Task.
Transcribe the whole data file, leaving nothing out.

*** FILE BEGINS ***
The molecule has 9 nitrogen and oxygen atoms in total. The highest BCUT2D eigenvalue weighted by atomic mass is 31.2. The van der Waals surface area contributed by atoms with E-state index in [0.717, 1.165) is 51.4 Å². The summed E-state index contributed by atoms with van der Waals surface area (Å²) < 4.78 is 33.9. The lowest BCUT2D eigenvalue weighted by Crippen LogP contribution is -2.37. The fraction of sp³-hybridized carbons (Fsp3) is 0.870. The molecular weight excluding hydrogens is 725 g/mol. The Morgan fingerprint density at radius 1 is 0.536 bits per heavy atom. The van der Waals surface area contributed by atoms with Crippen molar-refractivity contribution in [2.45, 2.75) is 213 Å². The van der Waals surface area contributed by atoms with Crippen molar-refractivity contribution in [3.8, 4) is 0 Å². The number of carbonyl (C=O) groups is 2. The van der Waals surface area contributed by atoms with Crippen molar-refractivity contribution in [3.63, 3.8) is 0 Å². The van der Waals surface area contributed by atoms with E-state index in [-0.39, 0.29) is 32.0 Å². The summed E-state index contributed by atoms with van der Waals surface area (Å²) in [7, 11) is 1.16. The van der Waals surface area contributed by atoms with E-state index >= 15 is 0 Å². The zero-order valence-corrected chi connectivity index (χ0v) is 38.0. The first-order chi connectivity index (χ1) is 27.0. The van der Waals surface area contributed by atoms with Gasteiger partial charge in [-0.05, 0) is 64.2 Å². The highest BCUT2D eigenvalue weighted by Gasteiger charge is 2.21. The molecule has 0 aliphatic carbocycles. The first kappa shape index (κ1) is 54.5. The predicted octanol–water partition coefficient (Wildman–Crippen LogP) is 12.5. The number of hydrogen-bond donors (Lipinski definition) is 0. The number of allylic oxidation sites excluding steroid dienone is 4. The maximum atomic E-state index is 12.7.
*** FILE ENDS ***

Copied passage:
The molecule has 9 nitrogen and oxygen atoms in total. The highest BCUT2D eigenvalue weighted by atomic mass is 31.2. The van der Waals surface area contributed by atoms with E-state index in [0.717, 1.165) is 51.4 Å². The summed E-state index contributed by atoms with van der Waals surface area (Å²) < 4.78 is 33.9. The lowest BCUT2D eigenvalue weighted by Crippen LogP contribution is -2.37. The fraction of sp³-hybridized carbons (Fsp3) is 0.870. The molecular weight excluding hydrogens is 725 g/mol. The Morgan fingerprint density at radius 1 is 0.536 bits per heavy atom. The van der Waals surface area contributed by atoms with Crippen molar-refractivity contribution in [2.45, 2.75) is 213 Å². The van der Waals surface area contributed by atoms with Crippen molar-refractivity contribution in [3.8, 4) is 0 Å². The number of carbonyl (C=O) groups is 2. The van der Waals surface area contributed by atoms with Crippen molar-refractivity contribution in [3.63, 3.8) is 0 Å². The van der Waals surface area contributed by atoms with E-state index in [-0.39, 0.29) is 32.0 Å². The summed E-state index contributed by atoms with van der Waals surface area (Å²) in [7, 11) is 1.16. The van der Waals surface area contributed by atoms with E-state index >= 15 is 0 Å². The zero-order valence-corrected chi connectivity index (χ0v) is 38.0. The first-order chi connectivity index (χ1) is 27.0. The van der Waals surface area contributed by atoms with Gasteiger partial charge in [-0.05, 0) is 64.2 Å². The highest BCUT2D eigenvalue weighted by Gasteiger charge is 2.21. The molecule has 0 aliphatic carbocycles. The first kappa shape index (κ1) is 54.5. The predicted octanol–water partition coefficient (Wildman–Crippen LogP) is 12.5. The number of hydrogen-bond donors (Lipinski definition) is 0. The number of allylic oxidation sites excluding steroid dienone is 4. The maximum atomic E-state index is 12.7.